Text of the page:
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radial/thru_hole insertion

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radial/thru_hole insertion | 12 March, 2007

i'm a new guy in thru_hole insertion technology. have any one know any web that i can go through to get more knowledge about this tecnology (especially in technical side).

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radial/thru_hole insertion | 13 March, 2007

Since you got no reply, I will give it my best shot but we do not have a radial inserter because they are really expensive. I would start with Universal instruments. I think its I think they still make them in New York. TDK and Panasonic also have made them but not sure if they still do. There is a TDK radial inserter on E-bay now for $4,500.00 I think but its a 1989. I have been told the older ones need a lot of expensive maintenance and to stay with a newer Universal RAD-8 which we can not afford. You should be able to find Panasonics sight by searching Google for "panasonic factory automation". Good luck.

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radial/thru_hole insertion | 13 March, 2007

Hi Long,

Cmiller is right, check out the vendors and ask for lots of info, they'll flood you with it. You also mite ask to see their equipment working in a facility near you.

Also check out IPC-A-610 and J-STD-001. Get to know the different terminology and proper insertions for soldering. This will be very beneficial.

Next determine how you will auto insert your parts and have an inventory of your parts. All machine vendors will require a list of all the parts you want to insert and their complete dimensioning. They'll also need to know how you plan to introduce the part to the machine (tape and reel, bulk, etc). A key thing here is ask how critical you need to be when you introduce the part. An example would be tape and reel. Some machines don't care how you tape and reel your parts, some machine are very specific about how you tape and reel and could force you to spend extra money to get your parts reeled properly for your new machine. This is a major hidden point most people forget.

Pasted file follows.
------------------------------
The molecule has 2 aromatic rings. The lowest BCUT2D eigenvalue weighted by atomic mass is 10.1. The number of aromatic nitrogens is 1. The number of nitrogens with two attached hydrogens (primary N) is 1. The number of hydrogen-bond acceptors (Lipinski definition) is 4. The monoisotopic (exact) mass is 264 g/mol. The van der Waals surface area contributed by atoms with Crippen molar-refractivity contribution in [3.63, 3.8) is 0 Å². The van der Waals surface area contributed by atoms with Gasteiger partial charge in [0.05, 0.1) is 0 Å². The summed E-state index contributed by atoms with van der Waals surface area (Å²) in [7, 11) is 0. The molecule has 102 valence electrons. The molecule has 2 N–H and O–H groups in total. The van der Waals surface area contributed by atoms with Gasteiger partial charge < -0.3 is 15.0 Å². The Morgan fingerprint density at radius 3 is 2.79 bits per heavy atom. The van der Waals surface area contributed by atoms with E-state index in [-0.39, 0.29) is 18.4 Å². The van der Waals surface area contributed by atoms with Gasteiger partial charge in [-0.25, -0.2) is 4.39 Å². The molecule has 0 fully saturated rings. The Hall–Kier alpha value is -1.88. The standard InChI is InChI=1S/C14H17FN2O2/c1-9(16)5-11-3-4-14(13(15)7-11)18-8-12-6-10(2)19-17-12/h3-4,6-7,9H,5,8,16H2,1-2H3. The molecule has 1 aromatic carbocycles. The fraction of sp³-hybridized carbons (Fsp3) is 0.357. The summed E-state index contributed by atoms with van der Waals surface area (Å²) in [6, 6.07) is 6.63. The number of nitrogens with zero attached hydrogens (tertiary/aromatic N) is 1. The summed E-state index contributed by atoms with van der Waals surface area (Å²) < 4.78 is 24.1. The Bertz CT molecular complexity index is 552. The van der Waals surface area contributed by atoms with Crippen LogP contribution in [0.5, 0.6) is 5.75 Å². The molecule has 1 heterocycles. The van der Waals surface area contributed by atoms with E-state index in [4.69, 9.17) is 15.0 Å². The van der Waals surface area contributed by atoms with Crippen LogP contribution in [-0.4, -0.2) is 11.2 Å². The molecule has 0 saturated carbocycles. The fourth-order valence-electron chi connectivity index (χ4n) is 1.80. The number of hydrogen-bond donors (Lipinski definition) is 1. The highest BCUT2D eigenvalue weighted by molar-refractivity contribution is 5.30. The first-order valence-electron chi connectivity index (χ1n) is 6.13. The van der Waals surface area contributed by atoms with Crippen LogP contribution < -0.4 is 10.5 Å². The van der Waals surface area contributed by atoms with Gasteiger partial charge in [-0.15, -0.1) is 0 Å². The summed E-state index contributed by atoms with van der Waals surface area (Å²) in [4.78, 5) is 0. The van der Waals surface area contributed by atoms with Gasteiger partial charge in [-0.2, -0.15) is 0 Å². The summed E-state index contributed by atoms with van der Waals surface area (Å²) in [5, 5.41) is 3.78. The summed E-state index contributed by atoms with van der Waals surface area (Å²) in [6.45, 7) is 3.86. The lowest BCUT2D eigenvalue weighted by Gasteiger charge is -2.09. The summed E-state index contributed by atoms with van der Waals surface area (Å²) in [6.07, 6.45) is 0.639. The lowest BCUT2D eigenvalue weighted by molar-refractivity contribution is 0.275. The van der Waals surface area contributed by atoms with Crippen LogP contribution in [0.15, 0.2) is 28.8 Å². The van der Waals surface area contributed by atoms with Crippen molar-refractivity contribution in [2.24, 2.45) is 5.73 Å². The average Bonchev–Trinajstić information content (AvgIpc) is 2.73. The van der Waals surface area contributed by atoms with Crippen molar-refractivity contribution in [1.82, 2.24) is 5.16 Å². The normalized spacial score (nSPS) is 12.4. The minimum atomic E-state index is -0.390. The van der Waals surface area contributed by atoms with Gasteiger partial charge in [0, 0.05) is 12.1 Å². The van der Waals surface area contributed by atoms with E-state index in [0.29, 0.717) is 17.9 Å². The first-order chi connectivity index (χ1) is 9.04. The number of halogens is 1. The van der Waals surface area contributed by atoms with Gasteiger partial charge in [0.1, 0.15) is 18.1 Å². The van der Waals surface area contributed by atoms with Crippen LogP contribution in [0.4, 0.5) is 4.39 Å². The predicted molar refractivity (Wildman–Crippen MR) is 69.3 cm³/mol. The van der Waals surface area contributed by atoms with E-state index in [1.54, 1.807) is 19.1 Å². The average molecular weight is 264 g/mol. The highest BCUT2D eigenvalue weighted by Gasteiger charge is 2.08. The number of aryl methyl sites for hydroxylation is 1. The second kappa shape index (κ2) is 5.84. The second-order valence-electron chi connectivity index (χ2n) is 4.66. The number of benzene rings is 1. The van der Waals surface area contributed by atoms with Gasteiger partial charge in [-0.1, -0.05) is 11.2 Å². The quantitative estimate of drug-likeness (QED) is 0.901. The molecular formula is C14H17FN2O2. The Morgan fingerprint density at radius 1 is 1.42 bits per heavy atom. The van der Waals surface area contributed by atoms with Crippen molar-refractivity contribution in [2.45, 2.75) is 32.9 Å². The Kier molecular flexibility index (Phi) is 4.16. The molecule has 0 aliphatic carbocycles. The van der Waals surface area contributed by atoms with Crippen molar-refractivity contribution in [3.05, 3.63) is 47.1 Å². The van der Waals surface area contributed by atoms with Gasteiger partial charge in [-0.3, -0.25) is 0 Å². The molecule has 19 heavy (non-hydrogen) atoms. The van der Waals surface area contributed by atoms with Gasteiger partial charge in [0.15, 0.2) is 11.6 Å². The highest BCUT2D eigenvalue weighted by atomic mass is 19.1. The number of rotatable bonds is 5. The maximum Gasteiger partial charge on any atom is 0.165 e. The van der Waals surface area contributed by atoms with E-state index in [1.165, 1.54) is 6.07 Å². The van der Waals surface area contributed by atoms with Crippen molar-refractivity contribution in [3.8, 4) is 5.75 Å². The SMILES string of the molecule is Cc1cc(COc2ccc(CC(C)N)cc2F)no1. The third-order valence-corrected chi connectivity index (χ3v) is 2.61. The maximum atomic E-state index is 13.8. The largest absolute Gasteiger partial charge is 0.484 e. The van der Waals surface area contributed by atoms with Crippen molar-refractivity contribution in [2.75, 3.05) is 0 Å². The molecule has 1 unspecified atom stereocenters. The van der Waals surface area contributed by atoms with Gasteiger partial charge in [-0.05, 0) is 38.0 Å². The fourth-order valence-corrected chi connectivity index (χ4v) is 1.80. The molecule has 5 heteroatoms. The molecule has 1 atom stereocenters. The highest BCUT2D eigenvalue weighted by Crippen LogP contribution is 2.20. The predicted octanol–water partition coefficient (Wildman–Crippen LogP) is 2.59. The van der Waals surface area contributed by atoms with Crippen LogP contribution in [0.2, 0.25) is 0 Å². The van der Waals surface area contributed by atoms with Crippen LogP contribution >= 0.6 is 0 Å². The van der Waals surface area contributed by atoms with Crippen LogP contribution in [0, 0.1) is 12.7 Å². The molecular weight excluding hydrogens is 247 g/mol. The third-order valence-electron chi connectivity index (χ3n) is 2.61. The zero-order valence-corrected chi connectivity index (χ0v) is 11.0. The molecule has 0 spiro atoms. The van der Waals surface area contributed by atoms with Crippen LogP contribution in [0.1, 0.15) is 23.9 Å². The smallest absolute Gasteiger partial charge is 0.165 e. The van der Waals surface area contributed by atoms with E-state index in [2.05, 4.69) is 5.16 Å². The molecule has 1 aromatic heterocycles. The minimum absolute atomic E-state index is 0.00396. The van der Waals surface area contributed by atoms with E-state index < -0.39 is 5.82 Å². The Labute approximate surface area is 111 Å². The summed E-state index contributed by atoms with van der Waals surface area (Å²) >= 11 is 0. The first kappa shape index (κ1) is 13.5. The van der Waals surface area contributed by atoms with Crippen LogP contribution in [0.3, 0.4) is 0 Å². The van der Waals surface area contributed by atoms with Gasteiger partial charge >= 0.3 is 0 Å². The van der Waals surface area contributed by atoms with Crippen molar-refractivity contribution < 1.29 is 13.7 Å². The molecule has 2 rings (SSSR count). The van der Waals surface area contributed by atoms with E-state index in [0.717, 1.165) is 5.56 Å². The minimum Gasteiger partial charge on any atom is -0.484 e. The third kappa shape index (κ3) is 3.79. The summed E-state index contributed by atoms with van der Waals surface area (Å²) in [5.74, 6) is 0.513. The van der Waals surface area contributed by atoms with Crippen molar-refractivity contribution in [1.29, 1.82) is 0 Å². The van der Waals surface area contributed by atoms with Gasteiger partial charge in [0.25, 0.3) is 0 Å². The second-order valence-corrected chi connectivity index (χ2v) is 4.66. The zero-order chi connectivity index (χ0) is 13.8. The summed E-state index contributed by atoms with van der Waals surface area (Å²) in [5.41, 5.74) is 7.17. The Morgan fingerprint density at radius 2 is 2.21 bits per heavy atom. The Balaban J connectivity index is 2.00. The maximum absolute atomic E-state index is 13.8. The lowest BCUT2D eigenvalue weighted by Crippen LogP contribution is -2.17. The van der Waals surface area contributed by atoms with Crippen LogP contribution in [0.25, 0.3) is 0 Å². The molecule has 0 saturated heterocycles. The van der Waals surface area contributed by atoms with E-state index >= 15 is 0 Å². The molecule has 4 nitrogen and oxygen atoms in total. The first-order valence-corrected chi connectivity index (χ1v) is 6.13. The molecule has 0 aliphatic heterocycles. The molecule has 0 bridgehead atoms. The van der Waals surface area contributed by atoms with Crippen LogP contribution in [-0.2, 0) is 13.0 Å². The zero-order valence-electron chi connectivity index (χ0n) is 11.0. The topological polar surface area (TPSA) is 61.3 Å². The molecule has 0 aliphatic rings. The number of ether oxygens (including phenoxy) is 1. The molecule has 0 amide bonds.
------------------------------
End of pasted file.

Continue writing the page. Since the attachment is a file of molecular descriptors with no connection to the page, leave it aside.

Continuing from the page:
When looking at machines for thru hole, a lot depends on you board too. Are your hole tolerances designed for machine placement? You HAVE to look into this. I've seen a few machines fail because the board was not designed for machine insertion. Everything form surface mount part location to the thru hole part (too close and you can damage he SMT part)to the size of your board has to be investigated. Big boards may need support for proper insertion . Multi-up boards also may need more webbing or they too can bounce and bend during insertion. Some machines require a special size tooling hole to transfer or locate your boards. You may have to have this hole put on every one of your boards. This brings us to board alignment. Some "dumb" machines that use no vision are OK for simple boards. Your board may require a machine that has a form of vision to it for proper alignment. This is another critical parameter to look into. Nothing worse than having a technician spend all day out on a new machine to constantly adjust it for a mixed lot of boards.

Next look into the software. Do you need to program off line? Can you program on the machine while it runs another job? How easy is it to add or take away a part to the program? This last point is something you may do a lot of especially if your purchasing dept. decides to save a few bucks by buying a normally T&R part as a bulk item. Oppps, if your new machine doesn't do bulk, you'll have to remove this part from the machine and put it in the manual insertion line. Then next month, when purchasing buys the same part in T&R, you'll have to add the part back to the machine. Normally, you will find this info out right when the work order hits the machine, so programming on the fly may be something you need.

Well, that' just the tip of the ice burg. Good luck with your new endeavor!

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radial/thru_hole insertion | 13 March, 2007

Do you already have machines or are you shopping? If you're shopping and looking at used machines from Universal, get AT LEAST a Radial Lead III and preferably a V or VIII. The Radial Lead II is well past it's prime, especially for someone that's just getting started.

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radial/thru_hole insertion | 13 March, 2007


At the risk of using the forum as an advertising venue, we specialize in through hole assembly equipment. Please contact me off the forum at and I can help you with some questions you may have - if interested, we can schedule a demo for the equipment and during a visit, let you judge for yourself.


Matt Grimes EAS Inc.

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radial/thru_hole insertion | 16 March, 2007

Of course, if the number of required component codes ( = feeders) is not very great, you might want to look into odd-form assembly machines. With them you can insert a much greater range of components than just simple radial components and you can get all kinds of special feeders for special components. They will also give you much greater flexibility than dedicated radial inserters but the downside is throughput: the speed is much lower. Pre-used equipment is not necessarily very expensive from companies like Cencorp etc.

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